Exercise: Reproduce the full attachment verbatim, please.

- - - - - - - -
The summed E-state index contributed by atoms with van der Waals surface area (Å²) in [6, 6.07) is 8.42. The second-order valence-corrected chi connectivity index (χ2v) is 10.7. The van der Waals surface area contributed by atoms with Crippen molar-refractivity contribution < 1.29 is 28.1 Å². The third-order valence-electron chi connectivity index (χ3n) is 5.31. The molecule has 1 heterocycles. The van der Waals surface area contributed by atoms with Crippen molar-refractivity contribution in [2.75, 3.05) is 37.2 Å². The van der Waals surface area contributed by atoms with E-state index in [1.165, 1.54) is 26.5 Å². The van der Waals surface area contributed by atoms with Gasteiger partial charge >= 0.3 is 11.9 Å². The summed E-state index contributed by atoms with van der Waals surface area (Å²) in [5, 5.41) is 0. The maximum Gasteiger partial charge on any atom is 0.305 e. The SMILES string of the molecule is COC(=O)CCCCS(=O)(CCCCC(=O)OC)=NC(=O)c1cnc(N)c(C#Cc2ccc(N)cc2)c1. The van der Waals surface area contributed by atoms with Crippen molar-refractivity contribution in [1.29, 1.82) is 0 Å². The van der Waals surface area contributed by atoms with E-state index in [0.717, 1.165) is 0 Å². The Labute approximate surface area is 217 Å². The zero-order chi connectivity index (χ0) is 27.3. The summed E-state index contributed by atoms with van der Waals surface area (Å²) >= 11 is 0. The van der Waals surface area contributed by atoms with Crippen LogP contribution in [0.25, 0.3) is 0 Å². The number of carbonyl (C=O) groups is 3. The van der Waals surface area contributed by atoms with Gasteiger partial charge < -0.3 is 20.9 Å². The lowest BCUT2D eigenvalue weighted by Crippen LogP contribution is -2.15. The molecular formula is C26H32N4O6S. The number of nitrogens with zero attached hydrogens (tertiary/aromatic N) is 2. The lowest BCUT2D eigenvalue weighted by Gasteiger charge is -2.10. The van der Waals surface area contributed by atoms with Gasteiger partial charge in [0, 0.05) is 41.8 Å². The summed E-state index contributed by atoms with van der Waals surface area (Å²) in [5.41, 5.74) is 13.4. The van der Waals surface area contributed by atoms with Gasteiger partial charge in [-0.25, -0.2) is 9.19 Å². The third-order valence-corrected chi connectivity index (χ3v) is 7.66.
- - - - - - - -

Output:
The summed E-state index contributed by atoms with van der Waals surface area (Å²) in [6, 6.07) is 8.42. The second-order valence-corrected chi connectivity index (χ2v) is 10.7. The van der Waals surface area contributed by atoms with Crippen molar-refractivity contribution < 1.29 is 28.1 Å². The third-order valence-electron chi connectivity index (χ3n) is 5.31. The molecule has 1 heterocycles. The van der Waals surface area contributed by atoms with Crippen molar-refractivity contribution in [2.75, 3.05) is 37.2 Å². The van der Waals surface area contributed by atoms with E-state index in [1.165, 1.54) is 26.5 Å². The van der Waals surface area contributed by atoms with Gasteiger partial charge >= 0.3 is 11.9 Å². The summed E-state index contributed by atoms with van der Waals surface area (Å²) in [5, 5.41) is 0. The maximum Gasteiger partial charge on any atom is 0.305 e. The SMILES string of the molecule is COC(=O)CCCCS(=O)(CCCCC(=O)OC)=NC(=O)c1cnc(N)c(C#Cc2ccc(N)cc2)c1. The van der Waals surface area contributed by atoms with Crippen molar-refractivity contribution in [1.29, 1.82) is 0 Å². The van der Waals surface area contributed by atoms with E-state index in [0.717, 1.165) is 0 Å². The Labute approximate surface area is 217 Å². The zero-order chi connectivity index (χ0) is 27.3. The summed E-state index contributed by atoms with van der Waals surface area (Å²) >= 11 is 0. The van der Waals surface area contributed by atoms with Crippen LogP contribution in [0.25, 0.3) is 0 Å². The number of carbonyl (C=O) groups is 3. The van der Waals surface area contributed by atoms with Gasteiger partial charge < -0.3 is 20.9 Å². The lowest BCUT2D eigenvalue weighted by Crippen LogP contribution is -2.15. The molecular formula is C26H32N4O6S. The number of nitrogens with zero attached hydrogens (tertiary/aromatic N) is 2. The lowest BCUT2D eigenvalue weighted by Gasteiger charge is -2.10. The van der Waals surface area contributed by atoms with Gasteiger partial charge in [0, 0.05) is 41.8 Å². The summed E-state index contributed by atoms with van der Waals surface area (Å²) in [5.41, 5.74) is 13.4. The van der Waals surface area contributed by atoms with Gasteiger partial charge in [-0.25, -0.2) is 9.19 Å². The third-order valence-corrected chi connectivity index (χ3v) is 7.66.